At this point—arising from an experience that is primarily visual—the viewer arrives at what is arguably the deeper significance of Su’s art: its capacity to yield experiences that are not only perceptual or aesthetic but, beyond these, suggest a particular encounter with an independently existing thing. At a fundamental level, the distinctive nature of that engagement differs from our everyday involvement with other objects; and, indeed, it stands aside from conventional ways of appreciating most works of art. We interact constantly with manufactured articles and with natural things. Functional items such as clothes or furniture may yield sensory pleasure, but their role is not primarily aesthetic: they have a practical purpose. The products of nature may certainly satisfy an ideal of beauty, but essentially they exist independent of human involvement. Works of art are man-made and typically appreciated in terms of the way their meaning, physical and expressive make-up serve an aesthetic end. Su’s activity partakes of all these criteria—but conforms to none of them.
By definition, it is closest to our conception of what constitutes art. Employing lacquer and oil paint, these traditional materials connect his work with processes and values that are inseparable from art history and indeed the cultures of both the East and West. But, though his methods and purpose are linked with artistic creativity and aesthetic outcomes, his work stands somewhat aside from such conventions. Although Su’s thought is grounded in ideals of beauty, he is responsive to the need not simply to repeat history. He seeks instead to create something that derives from aesthetic considerations and then goes beyond such confines. At its centre, his work uses the visual language and context of art to embody issues which are both philosophical and, at an everyday human level, universal. The nature of the encounter that his work enables is intimately connected with the idea of existence—of being—not simply as an observable effect, but as a phenomenon in itself. The fact and essential mystery of occupying a place in the world inhabit Su’s art and the idea of an independent reality is both his focus and, as an artist, his quarry. What is it, his work seems to ask, to exist uniquely, to have an identity, to be differentiated from the world and from everything else present within it?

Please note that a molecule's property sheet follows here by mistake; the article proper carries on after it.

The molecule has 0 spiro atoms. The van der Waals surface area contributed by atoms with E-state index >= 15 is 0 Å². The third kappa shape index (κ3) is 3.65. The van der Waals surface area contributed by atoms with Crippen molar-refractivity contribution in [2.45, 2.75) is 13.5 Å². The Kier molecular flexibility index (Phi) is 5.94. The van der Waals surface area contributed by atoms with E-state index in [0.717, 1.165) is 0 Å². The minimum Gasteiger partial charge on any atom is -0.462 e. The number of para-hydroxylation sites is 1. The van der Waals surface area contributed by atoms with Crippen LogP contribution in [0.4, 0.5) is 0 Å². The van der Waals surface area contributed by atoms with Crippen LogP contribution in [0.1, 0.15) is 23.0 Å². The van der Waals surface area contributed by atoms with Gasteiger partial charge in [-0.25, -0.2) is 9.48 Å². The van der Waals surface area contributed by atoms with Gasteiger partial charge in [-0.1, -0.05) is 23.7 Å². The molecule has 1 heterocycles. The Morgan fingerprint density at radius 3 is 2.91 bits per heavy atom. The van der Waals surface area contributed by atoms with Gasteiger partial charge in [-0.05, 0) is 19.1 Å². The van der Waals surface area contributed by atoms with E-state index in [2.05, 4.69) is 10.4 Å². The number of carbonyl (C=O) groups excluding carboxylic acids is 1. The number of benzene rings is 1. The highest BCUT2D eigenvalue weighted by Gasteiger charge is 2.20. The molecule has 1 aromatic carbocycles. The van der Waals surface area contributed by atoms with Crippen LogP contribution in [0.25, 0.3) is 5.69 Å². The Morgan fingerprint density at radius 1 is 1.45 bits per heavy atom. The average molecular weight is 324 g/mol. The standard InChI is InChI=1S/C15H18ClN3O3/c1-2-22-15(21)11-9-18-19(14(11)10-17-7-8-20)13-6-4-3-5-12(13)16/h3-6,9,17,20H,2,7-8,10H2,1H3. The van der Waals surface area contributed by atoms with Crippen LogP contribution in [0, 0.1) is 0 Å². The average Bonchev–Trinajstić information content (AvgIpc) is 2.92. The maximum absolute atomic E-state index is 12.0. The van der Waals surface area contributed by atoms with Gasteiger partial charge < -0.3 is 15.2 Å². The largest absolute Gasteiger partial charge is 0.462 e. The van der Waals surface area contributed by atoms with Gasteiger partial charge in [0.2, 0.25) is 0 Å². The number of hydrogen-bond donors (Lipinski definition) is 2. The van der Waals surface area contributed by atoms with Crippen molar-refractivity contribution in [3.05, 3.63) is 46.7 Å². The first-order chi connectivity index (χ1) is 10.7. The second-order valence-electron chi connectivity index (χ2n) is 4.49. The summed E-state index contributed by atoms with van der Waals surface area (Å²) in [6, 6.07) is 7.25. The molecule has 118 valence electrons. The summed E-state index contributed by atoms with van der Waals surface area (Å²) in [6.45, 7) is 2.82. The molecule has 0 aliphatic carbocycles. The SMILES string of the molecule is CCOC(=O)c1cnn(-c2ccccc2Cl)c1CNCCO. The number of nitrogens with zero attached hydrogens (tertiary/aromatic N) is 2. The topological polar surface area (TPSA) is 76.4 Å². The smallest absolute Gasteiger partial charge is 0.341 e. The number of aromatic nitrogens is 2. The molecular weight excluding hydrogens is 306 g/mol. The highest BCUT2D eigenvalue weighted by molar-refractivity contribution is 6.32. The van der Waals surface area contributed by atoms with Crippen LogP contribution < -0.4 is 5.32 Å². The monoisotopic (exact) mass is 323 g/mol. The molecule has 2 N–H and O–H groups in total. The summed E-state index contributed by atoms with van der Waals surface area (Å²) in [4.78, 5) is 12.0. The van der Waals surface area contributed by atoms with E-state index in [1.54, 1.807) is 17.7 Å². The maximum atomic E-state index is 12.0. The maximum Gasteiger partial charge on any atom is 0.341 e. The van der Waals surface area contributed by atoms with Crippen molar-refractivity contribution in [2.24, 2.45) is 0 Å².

Questions about the source and nature of existence are common to all cultures. In the West, the term ‘ontology’ refers to issues relating to the study of being and the essence of things, and although this word did not acquire currency until the 17th century, the subject was debated from Aristotle onwards. During the 11th century, the philosopher Anselm of Canterbury was the first to direct these questions towards the existence of God. His so-called ontological argument attempted to prove that God must exist because unless a divine creator was real as well as imaginary, real things would be superior to this greatest entity of all—resulting in a contradiction of God’s essential nature. The standard objection to this line of thought is that it attempts to define God into existence. In other words, a purported proof rests on a pre-existing definition of the thing whose being is in question.